I'm big on solutions. I'm a solution oriented person. So for me, I don't ever want to give people anything, or even just have a conversation, without solutions. So if I'm gonna make an album talking about my pain and my cousin dying, I want to present a solution at the end of it all and showcase the lessons learned from loss. I'm really big on that.


At 12 songs, "C.I.T.Y." is relatively short. Did you always intend for that to be the case?


Absolutely. I'm a firm believer in staying with the times and naturally as humans now, our attention spans have just gone down. So I don't think that it's the wisest thing, at least until you're as big as Drake, to drop albums that are 22 songs long.


I think when you're looking to establish your foundation and a real audience, you want to give them something digestible. Nobody likes a movie that's fucking five hours long, unless it's Harry Potter. So for me, I wanted it to be easy, but effective.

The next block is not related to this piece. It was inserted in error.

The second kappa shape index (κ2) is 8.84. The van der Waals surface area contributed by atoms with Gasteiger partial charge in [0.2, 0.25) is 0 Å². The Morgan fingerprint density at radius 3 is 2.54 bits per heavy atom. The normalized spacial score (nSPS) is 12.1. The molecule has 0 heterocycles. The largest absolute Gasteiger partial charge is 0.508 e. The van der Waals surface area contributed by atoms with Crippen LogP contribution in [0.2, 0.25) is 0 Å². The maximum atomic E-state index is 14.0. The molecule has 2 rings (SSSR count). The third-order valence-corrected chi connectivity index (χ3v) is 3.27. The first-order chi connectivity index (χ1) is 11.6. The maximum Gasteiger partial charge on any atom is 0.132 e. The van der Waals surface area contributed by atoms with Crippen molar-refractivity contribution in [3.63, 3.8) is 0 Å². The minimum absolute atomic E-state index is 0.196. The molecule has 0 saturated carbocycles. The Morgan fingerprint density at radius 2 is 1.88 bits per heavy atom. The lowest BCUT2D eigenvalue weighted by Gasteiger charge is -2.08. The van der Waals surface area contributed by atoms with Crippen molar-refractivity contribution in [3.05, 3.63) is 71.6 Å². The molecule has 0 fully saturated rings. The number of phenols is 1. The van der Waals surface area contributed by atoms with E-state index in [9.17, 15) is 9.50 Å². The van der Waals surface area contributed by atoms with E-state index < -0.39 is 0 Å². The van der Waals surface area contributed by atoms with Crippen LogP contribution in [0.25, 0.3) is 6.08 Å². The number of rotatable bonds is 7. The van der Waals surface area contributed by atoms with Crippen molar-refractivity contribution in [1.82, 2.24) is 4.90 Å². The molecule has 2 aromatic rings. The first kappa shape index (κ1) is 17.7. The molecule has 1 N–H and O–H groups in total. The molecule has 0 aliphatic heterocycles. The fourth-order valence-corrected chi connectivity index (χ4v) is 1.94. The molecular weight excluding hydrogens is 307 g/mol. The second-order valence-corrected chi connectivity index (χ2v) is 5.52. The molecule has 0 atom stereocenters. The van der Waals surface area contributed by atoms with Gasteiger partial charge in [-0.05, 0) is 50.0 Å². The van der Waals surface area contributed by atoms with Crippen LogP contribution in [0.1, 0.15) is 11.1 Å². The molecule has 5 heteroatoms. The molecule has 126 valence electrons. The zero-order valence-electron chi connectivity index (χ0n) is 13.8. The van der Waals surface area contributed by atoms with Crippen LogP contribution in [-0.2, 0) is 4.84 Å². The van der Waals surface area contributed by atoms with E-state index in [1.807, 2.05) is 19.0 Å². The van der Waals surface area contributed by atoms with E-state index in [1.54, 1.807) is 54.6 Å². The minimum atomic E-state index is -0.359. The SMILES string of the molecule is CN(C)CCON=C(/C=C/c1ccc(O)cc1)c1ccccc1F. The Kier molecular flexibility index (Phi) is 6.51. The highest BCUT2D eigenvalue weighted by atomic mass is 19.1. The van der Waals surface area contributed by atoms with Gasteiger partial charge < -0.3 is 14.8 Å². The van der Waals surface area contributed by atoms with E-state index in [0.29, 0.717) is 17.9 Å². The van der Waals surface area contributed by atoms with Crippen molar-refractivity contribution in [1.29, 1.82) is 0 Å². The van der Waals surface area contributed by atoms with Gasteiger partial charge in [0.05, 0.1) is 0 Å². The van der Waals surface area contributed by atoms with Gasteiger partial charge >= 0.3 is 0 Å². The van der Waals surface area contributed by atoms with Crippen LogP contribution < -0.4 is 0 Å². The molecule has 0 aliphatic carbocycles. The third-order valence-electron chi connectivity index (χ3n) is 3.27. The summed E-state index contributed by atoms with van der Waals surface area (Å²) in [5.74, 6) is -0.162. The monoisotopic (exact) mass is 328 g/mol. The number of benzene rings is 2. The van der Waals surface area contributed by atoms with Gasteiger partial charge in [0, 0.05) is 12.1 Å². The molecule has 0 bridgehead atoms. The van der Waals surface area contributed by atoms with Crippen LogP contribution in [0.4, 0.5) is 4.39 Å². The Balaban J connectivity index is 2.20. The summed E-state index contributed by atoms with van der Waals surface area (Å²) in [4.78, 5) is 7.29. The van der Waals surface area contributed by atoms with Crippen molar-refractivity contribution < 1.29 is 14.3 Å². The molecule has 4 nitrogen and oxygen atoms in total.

The gospel influence on the album shines through brightly.


I'm a spiritual man and as I'm continuing to solidify my position in the music industry and in the rap game, that's what I want to be known for, fusing the gospel feeling and sonics and message.


Gospel means good news and the chords and sonics of traditional black gospel music are just unmatched. It just makes you feel so good. I feel like those are the perfect beats for me to be telling my story on. I feel like there's not many real, righteous, spiritually elevating, but still quality rappers out there, so that's what I'm aiming for.



On top of the gospel, there's plenty of G-funk sounds too. I must say the fusion isn't something I've ever really heard before, but it definitely works.


That's what I grew up on. I'm from Southern California. I was raised on Dr. Dre, Suga Free, DJ Quik, Snoop, E-40. Those are some of my favourites to ever create so I do my best to input some of those sonics and things that just made me fall in love with music, but while still attempting to create something fresh.